in order to recognize, among individuals involved by suspected traumatic brain damage, those who really is suffering from such a disorder, physicians nowadays can utilise Quantum Biophysical Semeiotics (1-4).
For instance, in health, light digital pressure, applied upon the closed eye, brings about gastric aspecific reflex (= both stomach fundus and body dilates) after a latency time of 8 sec.
On the contrary, in presence of a pathological condition latency time results smaller, in relation to the seriousness of underlying disorder.
An awful number of other signs allow doctor to make a correct differential diagnosis.


References


1) Stagnaro S., Percussione Ascoltata degli Attacchi Ischemici Transitori. Ruolo dei Potenziali... read full comment

Comment on: van der Ploeg et al. BMC Medical Research Methodology, 11:143

Further early references to sample sizes with fixed number of clusters (Michael Campbell, 12 September 2011)

Hemming et al (2011) give a useful review of sample size calculations with a fixed number of clusters. As they acknowledge their equations (17) to (19) are derived from Donner and Klar (200). I would like to point out the issue of fixed number of clusters was also discussed by Campbell (2000) that the authors’ equation (13) was first given as equation (2) in that paper and as equation (9.7) in Machin and Campbell (2005).

Mike Campbell

References
Campbell MJ Cluster randomized trials in general (family) practice research. Statistical Methods in Medical Research 2000, 9; 81-94

Donner A and Klar N. Design and analysis of cluster randomized trials. London, Arnold 2000

Machin D and Campbell MJ Design of Studies for Medical... read full comment

Comment on: Hemming et al. BMC Medical Research Methodology, 11:102

Two errors in this article? (Emma Friesen, 04 July 2011)

I can't find a definition for FORM in the article. it appears for the first time in the Method section on page 3 but does not have a definition. Is there one?

Also, there appears to be an error in Table 1, in the cell combining "Consistency" and "D Poor". It says 'Evidence is consistent' however it should read 'Evidence is inconsistent'. read full comment

Comment on: Hillier et al. BMC Medical Research Methodology, 11:23

Standard measures of differences between outcome rates are problematic for identifying subgroup effects (James Scanlan, 08 June 2011)

White and Elbourne[1] address the way that interaction tests are affected by whether one compares relative changes in risk of an outcome, relative changes in risk of the opposite outcome, absolute changes in outcome rates, or odds ratios. They recommend a conservative approach to identifying interaction that involves examining the measure that is least likely to show a statistically significant subgroup effect.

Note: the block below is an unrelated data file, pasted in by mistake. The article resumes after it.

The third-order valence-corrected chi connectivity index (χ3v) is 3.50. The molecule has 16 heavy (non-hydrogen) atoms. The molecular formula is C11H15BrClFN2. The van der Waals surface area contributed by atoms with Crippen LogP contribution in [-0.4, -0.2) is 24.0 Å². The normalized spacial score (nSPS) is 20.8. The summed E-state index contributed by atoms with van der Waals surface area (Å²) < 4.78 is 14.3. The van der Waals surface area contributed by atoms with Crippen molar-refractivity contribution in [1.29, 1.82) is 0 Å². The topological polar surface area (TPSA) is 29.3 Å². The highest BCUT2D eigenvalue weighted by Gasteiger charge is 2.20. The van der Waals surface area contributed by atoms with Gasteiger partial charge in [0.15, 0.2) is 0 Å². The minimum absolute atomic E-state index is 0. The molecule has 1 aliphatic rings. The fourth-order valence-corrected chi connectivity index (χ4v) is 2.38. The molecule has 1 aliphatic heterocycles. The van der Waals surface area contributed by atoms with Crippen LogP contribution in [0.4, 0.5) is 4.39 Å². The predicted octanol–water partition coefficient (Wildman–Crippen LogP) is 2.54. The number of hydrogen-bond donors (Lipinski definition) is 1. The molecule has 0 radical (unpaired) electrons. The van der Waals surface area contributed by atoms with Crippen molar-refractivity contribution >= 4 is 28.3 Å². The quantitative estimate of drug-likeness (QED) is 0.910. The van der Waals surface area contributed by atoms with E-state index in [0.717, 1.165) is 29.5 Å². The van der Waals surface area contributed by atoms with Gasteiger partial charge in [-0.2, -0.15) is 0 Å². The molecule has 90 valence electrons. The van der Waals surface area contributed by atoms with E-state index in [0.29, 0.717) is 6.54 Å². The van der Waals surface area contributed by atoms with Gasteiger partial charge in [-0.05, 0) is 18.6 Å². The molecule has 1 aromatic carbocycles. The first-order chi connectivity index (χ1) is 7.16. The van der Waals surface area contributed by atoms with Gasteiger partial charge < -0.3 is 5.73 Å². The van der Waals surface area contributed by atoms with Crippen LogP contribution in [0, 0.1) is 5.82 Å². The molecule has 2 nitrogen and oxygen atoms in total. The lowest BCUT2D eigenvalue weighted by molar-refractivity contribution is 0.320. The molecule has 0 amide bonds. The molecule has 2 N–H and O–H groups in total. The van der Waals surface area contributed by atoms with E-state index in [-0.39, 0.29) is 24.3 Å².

The fact that, for example, when an intervention reduces one adverse outcome rate from 12.7% to 5.0% and another from 21.7% to 10.0%, whether an interaction test finds a statistically significant difference between the two changes may depend on what measure of change is employed suggests that something may be amiss with interaction tests generally.

More... read full comment

Comment on: White et al. BMC Medical Research Methodology, 5:15

Competing Interests? (William Anderson, 31 May 2011)

I wonder if it is correct for the authors to state they have no competing interests given the strong association with Complementary and Alternative Medicine read full comment

Comment on: Walach et al. BMC Medical Research Methodology, 6:29

Law & Kaldor method (Ian R White, 25 March 2011)

This article quotes me as saying (in reference 13) that the Law & Kaldor method is likely to be biased towards the null. But in fact reference 13 illustrates a far worse situation: data were simulated with no treatment effect, yet the Law & Kaldor method estimated an "adjusted" hazard ratio of 1.48 (95% CI 1.44 to 1.52). By contrast, methods based on a structural model have the highly desirable property of being unbiased under the null. read full comment

Comment on: Morden et al. BMC Medical Research Methodology, 11:4

regression method of "Peter" (Rainer Beier, 15 March 2011)